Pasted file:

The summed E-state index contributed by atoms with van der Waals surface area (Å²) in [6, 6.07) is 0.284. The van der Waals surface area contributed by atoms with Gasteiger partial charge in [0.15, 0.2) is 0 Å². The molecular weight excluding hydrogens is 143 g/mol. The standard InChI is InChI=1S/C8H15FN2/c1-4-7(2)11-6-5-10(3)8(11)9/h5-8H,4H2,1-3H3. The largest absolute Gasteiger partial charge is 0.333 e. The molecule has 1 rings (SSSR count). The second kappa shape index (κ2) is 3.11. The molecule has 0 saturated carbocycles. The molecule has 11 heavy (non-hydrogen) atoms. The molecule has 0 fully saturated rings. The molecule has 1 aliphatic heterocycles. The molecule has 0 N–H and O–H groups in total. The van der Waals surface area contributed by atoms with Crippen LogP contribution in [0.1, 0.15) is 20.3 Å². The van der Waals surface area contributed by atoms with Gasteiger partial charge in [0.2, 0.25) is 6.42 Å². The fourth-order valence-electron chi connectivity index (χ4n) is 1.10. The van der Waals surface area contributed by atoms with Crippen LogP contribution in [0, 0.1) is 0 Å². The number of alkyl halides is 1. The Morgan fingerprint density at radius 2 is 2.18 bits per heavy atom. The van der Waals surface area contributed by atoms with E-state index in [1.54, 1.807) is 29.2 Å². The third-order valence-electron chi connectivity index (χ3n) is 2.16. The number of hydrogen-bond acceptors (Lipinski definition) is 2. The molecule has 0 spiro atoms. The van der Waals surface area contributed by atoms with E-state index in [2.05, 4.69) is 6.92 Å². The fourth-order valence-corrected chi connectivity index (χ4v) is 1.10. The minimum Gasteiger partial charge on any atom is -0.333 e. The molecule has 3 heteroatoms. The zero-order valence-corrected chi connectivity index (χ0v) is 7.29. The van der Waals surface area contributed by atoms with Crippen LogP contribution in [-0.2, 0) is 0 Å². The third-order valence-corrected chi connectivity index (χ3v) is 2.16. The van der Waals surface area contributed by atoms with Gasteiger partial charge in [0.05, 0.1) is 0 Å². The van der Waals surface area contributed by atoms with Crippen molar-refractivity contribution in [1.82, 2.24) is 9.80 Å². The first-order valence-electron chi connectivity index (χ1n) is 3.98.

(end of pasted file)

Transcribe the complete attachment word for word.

The summed E-state index contributed by atoms with van der Waals surface area (Å²) in [6, 6.07) is 0.284. The van der Waals surface area contributed by atoms with Gasteiger partial charge in [0.15, 0.2) is 0 Å². The molecular weight excluding hydrogens is 143 g/mol. The standard InChI is InChI=1S/C8H15FN2/c1-4-7(2)11-6-5-10(3)8(11)9/h5-8H,4H2,1-3H3. The largest absolute Gasteiger partial charge is 0.333 e. The molecule has 1 rings (SSSR count). The second kappa shape index (κ2) is 3.11. The molecule has 0 saturated carbocycles. The molecule has 11 heavy (non-hydrogen) atoms. The molecule has 0 fully saturated rings. The molecule has 1 aliphatic heterocycles. The molecule has 0 N–H and O–H groups in total. The van der Waals surface area contributed by atoms with Crippen LogP contribution in [0.1, 0.15) is 20.3 Å². The van der Waals surface area contributed by atoms with Gasteiger partial charge in [0.2, 0.25) is 6.42 Å². The fourth-order valence-electron chi connectivity index (χ4n) is 1.10. The van der Waals surface area contributed by atoms with Crippen LogP contribution in [0, 0.1) is 0 Å². The number of alkyl halides is 1. The Morgan fingerprint density at radius 2 is 2.18 bits per heavy atom. The van der Waals surface area contributed by atoms with E-state index in [1.54, 1.807) is 29.2 Å². The third-order valence-electron chi connectivity index (χ3n) is 2.16. The number of hydrogen-bond acceptors (Lipinski definition) is 2. The molecule has 0 spiro atoms. The van der Waals surface area contributed by atoms with E-state index in [2.05, 4.69) is 6.92 Å². The fourth-order valence-corrected chi connectivity index (χ4v) is 1.10. The minimum Gasteiger partial charge on any atom is -0.333 e. The molecule has 3 heteroatoms. The zero-order valence-corrected chi connectivity index (χ0v) is 7.29. The van der Waals surface area contributed by atoms with Crippen LogP contribution in [-0.2, 0) is 0 Å². The third-order valence-corrected chi connectivity index (χ3v) is 2.16. The van der Waals surface area contributed by atoms with Gasteiger partial charge in [0.05, 0.1) is 0 Å². The van der Waals surface area contributed by atoms with Crippen molar-refractivity contribution in [1.82, 2.24) is 9.80 Å². The first-order valence-electron chi connectivity index (χ1n) is 3.98.